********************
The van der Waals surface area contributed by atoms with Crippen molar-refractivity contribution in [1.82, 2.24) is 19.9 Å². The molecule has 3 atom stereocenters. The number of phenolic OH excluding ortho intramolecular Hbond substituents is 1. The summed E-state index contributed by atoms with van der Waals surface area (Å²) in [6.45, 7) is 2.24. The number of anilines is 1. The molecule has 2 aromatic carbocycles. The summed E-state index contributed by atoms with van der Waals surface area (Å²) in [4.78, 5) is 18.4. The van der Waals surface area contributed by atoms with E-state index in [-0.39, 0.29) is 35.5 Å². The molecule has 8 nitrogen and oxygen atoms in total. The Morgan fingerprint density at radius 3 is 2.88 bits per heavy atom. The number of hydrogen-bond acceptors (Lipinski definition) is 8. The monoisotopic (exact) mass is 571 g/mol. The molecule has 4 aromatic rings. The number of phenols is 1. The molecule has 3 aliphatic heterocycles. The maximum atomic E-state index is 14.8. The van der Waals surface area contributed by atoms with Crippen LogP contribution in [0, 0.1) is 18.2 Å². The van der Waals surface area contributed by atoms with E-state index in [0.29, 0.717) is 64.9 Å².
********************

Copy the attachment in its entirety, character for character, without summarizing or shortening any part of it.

The van der Waals surface area contributed by atoms with Crippen molar-refractivity contribution in [1.82, 2.24) is 19.9 Å². The molecule has 3 atom stereocenters. The number of phenolic OH excluding ortho intramolecular Hbond substituents is 1. The summed E-state index contributed by atoms with van der Waals surface area (Å²) in [6.45, 7) is 2.24. The number of anilines is 1. The molecule has 2 aromatic carbocycles. The summed E-state index contributed by atoms with van der Waals surface area (Å²) in [4.78, 5) is 18.4. The van der Waals surface area contributed by atoms with E-state index in [-0.39, 0.29) is 35.5 Å². The molecule has 8 nitrogen and oxygen atoms in total. The Morgan fingerprint density at radius 3 is 2.88 bits per heavy atom. The number of hydrogen-bond acceptors (Lipinski definition) is 8. The monoisotopic (exact) mass is 571 g/mol. The molecule has 4 aromatic rings. The number of phenols is 1. The molecule has 3 aliphatic heterocycles. The maximum atomic E-state index is 14.8. The van der Waals surface area contributed by atoms with Crippen LogP contribution in [0, 0.1) is 18.2 Å². The van der Waals surface area contributed by atoms with E-state index in [0.29, 0.717) is 64.9 Å².